FRITZ LEIBER • FREDERIK POHL • WARD MOORE • RICHARD MCKENNA • RICK RAPHAEL • CORDWAINER SMITH • ARTHUR C. CLARKE • HENRY SLESAR • CHRISTOPHER ANVIL • DAMON KNIGHT • J.G. BALLARD
1960 saw science and technology gaining new victories with the invention of the laser and the successful launching of both the first communications satellite—Echo I—and the first weather satellite—Tiros I. And as what had once been science fiction became science fact, many of the authors who had envisioned these inventions were taking us still further into the future with fictional visions of discoveries yet to come, of worlds that might someday be conquered.
So let us gaze now into 1960’s not quite computerized crystal ball and view some of the possible futures which await us, from that of a woman who is about to find out who or what actually controls reality…to a farm where “golden” eggs may become the United States’ first line of defense…to a lawyer forced to learn more than he ever wanted to know about “body rental”…to a pilot who sailed the solar winds to fulfill a dream that would outlast time…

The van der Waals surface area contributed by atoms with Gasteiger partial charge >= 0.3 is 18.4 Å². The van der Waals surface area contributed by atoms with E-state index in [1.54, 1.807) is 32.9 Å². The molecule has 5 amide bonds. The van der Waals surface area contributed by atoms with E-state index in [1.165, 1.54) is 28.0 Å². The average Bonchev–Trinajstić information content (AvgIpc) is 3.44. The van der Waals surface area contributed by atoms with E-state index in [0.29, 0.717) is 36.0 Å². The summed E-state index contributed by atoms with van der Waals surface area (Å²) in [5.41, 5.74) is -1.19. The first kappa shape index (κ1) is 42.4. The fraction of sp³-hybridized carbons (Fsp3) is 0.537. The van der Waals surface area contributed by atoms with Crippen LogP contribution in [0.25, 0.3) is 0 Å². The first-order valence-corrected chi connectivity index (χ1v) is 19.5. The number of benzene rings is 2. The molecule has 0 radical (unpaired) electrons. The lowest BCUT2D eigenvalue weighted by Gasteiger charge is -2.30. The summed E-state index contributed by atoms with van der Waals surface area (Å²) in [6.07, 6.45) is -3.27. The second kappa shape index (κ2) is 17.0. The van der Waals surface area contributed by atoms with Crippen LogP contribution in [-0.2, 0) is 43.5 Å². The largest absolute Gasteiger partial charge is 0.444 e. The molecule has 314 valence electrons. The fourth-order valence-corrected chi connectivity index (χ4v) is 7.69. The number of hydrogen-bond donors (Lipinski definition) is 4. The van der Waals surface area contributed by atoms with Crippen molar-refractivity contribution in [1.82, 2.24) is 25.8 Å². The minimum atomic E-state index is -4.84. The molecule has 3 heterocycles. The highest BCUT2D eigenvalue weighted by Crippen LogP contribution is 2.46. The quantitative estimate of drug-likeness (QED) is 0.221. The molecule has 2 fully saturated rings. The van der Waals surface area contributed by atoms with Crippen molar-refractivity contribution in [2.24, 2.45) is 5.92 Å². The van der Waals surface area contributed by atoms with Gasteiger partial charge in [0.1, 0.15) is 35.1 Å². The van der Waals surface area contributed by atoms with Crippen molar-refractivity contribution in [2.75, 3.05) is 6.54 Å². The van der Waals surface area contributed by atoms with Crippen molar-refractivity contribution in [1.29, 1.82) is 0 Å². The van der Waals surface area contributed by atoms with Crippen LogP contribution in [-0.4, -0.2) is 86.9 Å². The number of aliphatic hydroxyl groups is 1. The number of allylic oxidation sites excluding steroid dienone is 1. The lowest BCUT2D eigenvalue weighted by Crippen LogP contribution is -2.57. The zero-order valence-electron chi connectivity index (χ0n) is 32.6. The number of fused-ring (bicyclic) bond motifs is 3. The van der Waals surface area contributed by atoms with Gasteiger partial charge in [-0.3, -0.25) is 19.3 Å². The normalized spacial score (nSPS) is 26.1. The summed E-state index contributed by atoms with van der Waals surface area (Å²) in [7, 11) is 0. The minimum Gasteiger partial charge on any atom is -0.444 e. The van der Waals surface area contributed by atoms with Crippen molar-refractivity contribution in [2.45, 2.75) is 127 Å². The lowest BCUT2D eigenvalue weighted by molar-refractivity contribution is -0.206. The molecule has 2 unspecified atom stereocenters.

For general comments on this series, see Isaac Asimov Presents the Great SF Stories 1, 1939.
1960 was not a good year for Asimov’s fiction. He only published two sf stories, “The Covenant (Part Two)” (one-fifth of a forgettable round-robin novelette) and “Thiotimoline and the Space Age” (fun, but slight), so it’s no wonder he’s left out of this volume.
And, for the matter, 1960 wasn’t a terrific year for sf in general—none of the stories in this anthology are terribly memorable. Moreover, inexplicably missing is the 1960 Hugo winner for short fiction, Daniel Keyes’ “Flowers for Algernon.” This is really overall a disappointing anthology.